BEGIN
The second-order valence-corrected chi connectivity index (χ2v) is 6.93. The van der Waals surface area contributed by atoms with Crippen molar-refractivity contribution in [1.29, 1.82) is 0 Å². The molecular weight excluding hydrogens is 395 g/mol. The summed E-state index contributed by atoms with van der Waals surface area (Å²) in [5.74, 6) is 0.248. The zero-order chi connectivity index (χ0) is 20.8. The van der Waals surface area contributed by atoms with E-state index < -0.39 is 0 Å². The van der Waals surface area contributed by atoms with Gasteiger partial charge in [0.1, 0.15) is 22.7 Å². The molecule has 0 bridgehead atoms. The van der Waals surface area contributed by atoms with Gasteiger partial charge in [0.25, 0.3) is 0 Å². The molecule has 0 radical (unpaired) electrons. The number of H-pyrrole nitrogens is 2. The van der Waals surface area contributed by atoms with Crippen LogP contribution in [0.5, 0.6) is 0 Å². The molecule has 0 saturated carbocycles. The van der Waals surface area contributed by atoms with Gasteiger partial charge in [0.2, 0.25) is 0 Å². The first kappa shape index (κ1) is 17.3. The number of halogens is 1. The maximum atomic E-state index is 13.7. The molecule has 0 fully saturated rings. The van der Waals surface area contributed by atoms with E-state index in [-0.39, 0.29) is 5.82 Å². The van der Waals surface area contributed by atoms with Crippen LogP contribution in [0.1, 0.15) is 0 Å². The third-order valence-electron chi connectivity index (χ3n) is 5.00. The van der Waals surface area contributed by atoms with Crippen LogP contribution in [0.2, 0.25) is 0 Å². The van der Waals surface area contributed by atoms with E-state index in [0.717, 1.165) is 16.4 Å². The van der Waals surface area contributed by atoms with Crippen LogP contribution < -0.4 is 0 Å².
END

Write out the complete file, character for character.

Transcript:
The second-order valence-corrected chi connectivity index (χ2v) is 6.93. The van der Waals surface area contributed by atoms with Crippen molar-refractivity contribution in [1.29, 1.82) is 0 Å². The molecular weight excluding hydrogens is 395 g/mol. The summed E-state index contributed by atoms with van der Waals surface area (Å²) in [5.74, 6) is 0.248. The zero-order chi connectivity index (χ0) is 20.8. The van der Waals surface area contributed by atoms with E-state index < -0.39 is 0 Å². The van der Waals surface area contributed by atoms with Gasteiger partial charge in [0.1, 0.15) is 22.7 Å². The molecule has 0 bridgehead atoms. The van der Waals surface area contributed by atoms with Gasteiger partial charge in [0.25, 0.3) is 0 Å². The molecule has 0 radical (unpaired) electrons. The number of H-pyrrole nitrogens is 2. The van der Waals surface area contributed by atoms with Crippen LogP contribution in [0.5, 0.6) is 0 Å². The molecule has 0 saturated carbocycles. The van der Waals surface area contributed by atoms with Gasteiger partial charge in [0.2, 0.25) is 0 Å². The first kappa shape index (κ1) is 17.3. The number of halogens is 1. The maximum atomic E-state index is 13.7. The molecule has 0 fully saturated rings. The van der Waals surface area contributed by atoms with E-state index in [-0.39, 0.29) is 5.82 Å². The van der Waals surface area contributed by atoms with Crippen LogP contribution in [0.1, 0.15) is 0 Å². The third-order valence-electron chi connectivity index (χ3n) is 5.00. The van der Waals surface area contributed by atoms with Crippen LogP contribution in [0.2, 0.25) is 0 Å². The van der Waals surface area contributed by atoms with E-state index in [0.717, 1.165) is 16.4 Å². The van der Waals surface area contributed by atoms with Crippen LogP contribution < -0.4 is 0 Å².